Archive for the ‘Religion and Culture’ Category

My wife and I spent an extended weekend in Branson, Missouri to celebrate her birthday this year.  Although we enjoyed a couple of shows, ate some good food, and purchased a few nice items, I came away reflecting on the difference between nostalgia and memoria. Read the rest of this entry »

In my last post I reviewed the classic 1967 movie Cool Hand Luke (http://www.billisley.com/2017/06/cool-hand-luke-reviewing-a-classic/) and highlighted its religious symbolism in which Luke is portrayed as a suffering messiah struggling against oppressive forces.  A little while later, I was preparing a lesson on anger and read an excerpt from Martin Luther King’s Strength to Love.  The contrast between King’s resistance to oppression and Luke’s is extremely important and especially relevant in contemporary America’s disastrous cultural and political divisions. Read the rest of this entry »

Great movies, like great books, are worth returning to time and again because they deal with transcendent themes.  Last night I watched the 1967 movie Cool Hand Luke.  When I saw it as a teenager, I loved it.  I could quote my favorite lines.  My friends and I talked about our favorite scenes.  It was cool.  Yes, the ending was not happy (Do I need to warn about spoiler alerts for such an old movie?), but Paul Newman, who played Luke superbly, and the movie were cool.  Fifty years later, I’m not so sure. Read the rest of this entry »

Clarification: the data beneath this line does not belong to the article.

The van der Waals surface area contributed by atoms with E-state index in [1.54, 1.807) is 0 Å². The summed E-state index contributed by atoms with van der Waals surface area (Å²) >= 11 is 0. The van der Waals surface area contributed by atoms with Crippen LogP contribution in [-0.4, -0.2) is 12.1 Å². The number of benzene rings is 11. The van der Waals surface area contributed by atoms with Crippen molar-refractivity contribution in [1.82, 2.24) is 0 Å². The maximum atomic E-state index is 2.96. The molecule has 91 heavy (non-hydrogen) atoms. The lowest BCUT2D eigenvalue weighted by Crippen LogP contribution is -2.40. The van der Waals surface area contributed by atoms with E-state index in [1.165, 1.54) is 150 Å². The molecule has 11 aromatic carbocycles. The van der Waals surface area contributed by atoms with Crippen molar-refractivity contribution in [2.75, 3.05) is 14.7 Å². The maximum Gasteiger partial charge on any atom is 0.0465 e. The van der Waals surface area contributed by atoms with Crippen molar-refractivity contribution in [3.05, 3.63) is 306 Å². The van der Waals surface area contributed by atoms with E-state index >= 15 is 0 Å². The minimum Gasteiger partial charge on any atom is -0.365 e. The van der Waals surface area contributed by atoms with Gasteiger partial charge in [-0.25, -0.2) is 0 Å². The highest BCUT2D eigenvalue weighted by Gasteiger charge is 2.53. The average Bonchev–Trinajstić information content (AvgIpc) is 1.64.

During this season when many Christians have been observing Lent, I have been ruminating on Jesus’ Parable of the Prodigal or Lost Son (Luke 15:11-32).  In this, I have been helped by Henri Nouwen’s, The Return of the Prodigal Son.   I have reached the conclusion that contemporary culture grossly, even fatally, has misunderstood the love of others as acceptance without forgiveness. Read the rest of this entry »

The theme of hope has been in the news recently.  In an interview outgoing First Lady Michelle Obama, lamenting what in her view is the loss of hope, said, “Hope is necessary.  It’s a necessary concept.”  Incoming President Donald Trump responded, “I’m telling you, we have tremendous hope.  And we have a tremendous promise and tremendous potential.”

Although both political figures rightly emphasize the importance of hope, they are terribly misguided about its nature.  The Christmas story in the Gospels reveals the true nature of hope and its power. Read the rest of this entry »

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